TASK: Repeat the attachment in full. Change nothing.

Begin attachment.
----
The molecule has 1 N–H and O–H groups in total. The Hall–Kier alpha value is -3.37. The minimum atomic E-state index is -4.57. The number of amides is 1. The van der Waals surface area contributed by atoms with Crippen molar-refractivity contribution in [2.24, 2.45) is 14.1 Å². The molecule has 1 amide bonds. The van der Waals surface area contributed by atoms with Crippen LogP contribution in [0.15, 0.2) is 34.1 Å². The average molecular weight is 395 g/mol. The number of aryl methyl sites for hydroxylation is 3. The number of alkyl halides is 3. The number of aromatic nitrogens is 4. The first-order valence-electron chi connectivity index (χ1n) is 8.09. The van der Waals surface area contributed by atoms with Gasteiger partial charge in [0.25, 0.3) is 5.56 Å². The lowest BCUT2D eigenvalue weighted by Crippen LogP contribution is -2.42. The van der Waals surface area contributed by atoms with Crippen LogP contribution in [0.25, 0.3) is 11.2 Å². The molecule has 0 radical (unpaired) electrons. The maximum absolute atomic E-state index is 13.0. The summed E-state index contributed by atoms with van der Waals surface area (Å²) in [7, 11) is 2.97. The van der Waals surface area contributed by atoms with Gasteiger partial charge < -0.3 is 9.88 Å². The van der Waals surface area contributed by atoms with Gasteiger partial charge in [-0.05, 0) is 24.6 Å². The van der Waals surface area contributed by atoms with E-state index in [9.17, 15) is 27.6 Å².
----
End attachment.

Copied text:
The molecule has 1 N–H and O–H groups in total. The Hall–Kier alpha value is -3.37. The minimum atomic E-state index is -4.57. The number of amides is 1. The van der Waals surface area contributed by atoms with Crippen molar-refractivity contribution in [2.24, 2.45) is 14.1 Å². The molecule has 1 amide bonds. The van der Waals surface area contributed by atoms with Crippen LogP contribution in [0.15, 0.2) is 34.1 Å². The average molecular weight is 395 g/mol. The number of aryl methyl sites for hydroxylation is 3. The number of alkyl halides is 3. The number of aromatic nitrogens is 4. The first-order valence-electron chi connectivity index (χ1n) is 8.09. The van der Waals surface area contributed by atoms with Gasteiger partial charge in [0.25, 0.3) is 5.56 Å². The lowest BCUT2D eigenvalue weighted by Crippen LogP contribution is -2.42. The van der Waals surface area contributed by atoms with Crippen LogP contribution in [0.25, 0.3) is 11.2 Å². The molecule has 0 radical (unpaired) electrons. The maximum absolute atomic E-state index is 13.0. The summed E-state index contributed by atoms with van der Waals surface area (Å²) in [7, 11) is 2.97. The van der Waals surface area contributed by atoms with Gasteiger partial charge < -0.3 is 9.88 Å². The van der Waals surface area contributed by atoms with Gasteiger partial charge in [-0.05, 0) is 24.6 Å². The van der Waals surface area contributed by atoms with E-state index in [9.17, 15) is 27.6 Å².